A serial killer convicted in the deaths of three women, and believed to be behind the murders of dozens more, has been charged in the cold case killing of a Texas woman found dead more than two decades ago, officials said.
Denise Christie Brothers was 38 years old when she vanished in the winter of 1994. She had last been seen alive in a motel parking lot in Odessa and was reported missing on Jan. 1. Her body was discovered a month later in a vacant lot only blocks away, authorities said. She had been strangled.
While serving three consecutive life sentences for three other murders, Samuel Little allegedly said he killed Brothers during several interviews with a Texas Ranger in May. Little, now 78, had “intimate knowledge of the crime and about the victim that was never released to the public,” Odessa police said. He also was able to show he was in Odessa at the time of Brothers’ murder.
Little was convicted in September 2014 of killing three women in California in the ‘80s. Little, who also was known as Samuel McDowell, was arrested in Kentucky after DNA linked him to deaths in 1987 and 1989.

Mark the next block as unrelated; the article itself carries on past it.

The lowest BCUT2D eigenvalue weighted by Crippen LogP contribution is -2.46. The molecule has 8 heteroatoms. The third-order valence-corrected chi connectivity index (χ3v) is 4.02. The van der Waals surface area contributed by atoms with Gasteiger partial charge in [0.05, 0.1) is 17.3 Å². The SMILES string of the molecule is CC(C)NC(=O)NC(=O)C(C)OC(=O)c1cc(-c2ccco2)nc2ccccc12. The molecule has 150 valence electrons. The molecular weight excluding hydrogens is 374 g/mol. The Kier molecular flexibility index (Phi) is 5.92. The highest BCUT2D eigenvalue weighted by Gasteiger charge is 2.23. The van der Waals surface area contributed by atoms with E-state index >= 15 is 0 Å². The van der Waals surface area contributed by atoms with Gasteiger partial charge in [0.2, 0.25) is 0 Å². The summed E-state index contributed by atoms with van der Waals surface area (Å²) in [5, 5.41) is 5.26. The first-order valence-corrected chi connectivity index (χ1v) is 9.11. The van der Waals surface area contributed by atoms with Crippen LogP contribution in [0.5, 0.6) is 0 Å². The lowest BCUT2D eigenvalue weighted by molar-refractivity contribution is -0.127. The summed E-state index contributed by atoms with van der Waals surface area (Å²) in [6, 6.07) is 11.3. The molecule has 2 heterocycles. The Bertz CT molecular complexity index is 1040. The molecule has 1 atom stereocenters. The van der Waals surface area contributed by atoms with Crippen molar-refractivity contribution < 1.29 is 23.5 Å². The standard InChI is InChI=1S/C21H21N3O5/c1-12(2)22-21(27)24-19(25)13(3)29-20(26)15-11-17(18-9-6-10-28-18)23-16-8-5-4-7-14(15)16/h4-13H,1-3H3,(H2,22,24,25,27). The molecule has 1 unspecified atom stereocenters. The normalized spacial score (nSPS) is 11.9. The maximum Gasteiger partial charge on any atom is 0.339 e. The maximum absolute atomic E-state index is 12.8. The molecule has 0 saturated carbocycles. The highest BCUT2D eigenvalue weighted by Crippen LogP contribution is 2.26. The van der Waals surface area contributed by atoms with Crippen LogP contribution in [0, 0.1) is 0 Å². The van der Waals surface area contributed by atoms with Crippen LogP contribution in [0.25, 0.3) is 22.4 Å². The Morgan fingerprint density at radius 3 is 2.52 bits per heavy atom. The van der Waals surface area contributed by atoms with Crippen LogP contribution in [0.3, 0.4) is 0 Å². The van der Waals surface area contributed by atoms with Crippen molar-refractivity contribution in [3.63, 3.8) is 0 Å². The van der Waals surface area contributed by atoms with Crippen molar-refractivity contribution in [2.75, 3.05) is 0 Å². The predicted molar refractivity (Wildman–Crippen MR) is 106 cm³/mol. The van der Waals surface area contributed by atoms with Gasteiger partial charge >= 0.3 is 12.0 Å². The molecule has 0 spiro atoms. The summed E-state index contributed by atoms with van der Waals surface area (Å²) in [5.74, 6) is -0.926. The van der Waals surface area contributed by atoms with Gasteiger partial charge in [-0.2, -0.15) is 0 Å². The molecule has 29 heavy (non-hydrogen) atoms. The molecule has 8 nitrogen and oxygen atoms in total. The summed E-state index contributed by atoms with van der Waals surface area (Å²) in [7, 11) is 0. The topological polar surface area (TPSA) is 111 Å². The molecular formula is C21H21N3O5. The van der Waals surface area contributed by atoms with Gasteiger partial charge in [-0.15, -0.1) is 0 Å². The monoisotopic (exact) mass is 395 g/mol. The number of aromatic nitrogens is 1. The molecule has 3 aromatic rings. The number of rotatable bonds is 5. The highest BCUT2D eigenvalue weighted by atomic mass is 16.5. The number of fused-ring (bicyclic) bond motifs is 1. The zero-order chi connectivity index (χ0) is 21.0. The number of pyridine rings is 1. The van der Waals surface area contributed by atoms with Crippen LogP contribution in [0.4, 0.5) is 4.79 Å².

Investigators have since learned he was likely behind many more murders.
“Little has provided details of more than 90 murders committed in multiple states,” the Wise County Sheriff’s Office said. Authorities have reportedly already confirmed his being linked to 30 of those cases.
“As a result of this investigation, not only did the family of Denise Brothers get answers, but so will hundreds of family members know the truth after decades of questions. Justice for the victims of Samuel Little may have been delayed, but because of these efforts, justice is no longer denied,” the Ector County District Attorney’s office said in a statement to OA Online.
Little has been interviewed to discuss his potential involvement in cold cases from 1970 to 2005 by authorities from Texas, Florida, Georgia, Kentucky, Tennessee, Mississippi, Louisiana, Illinois, Ohio, California, Indiana, Arizona, New Mexico, South Carolina, the Federal Bureau of Investigation and the U.S. Justice Department. He is now believed to be one of, if not the most, prolific serial killers in U.S. history.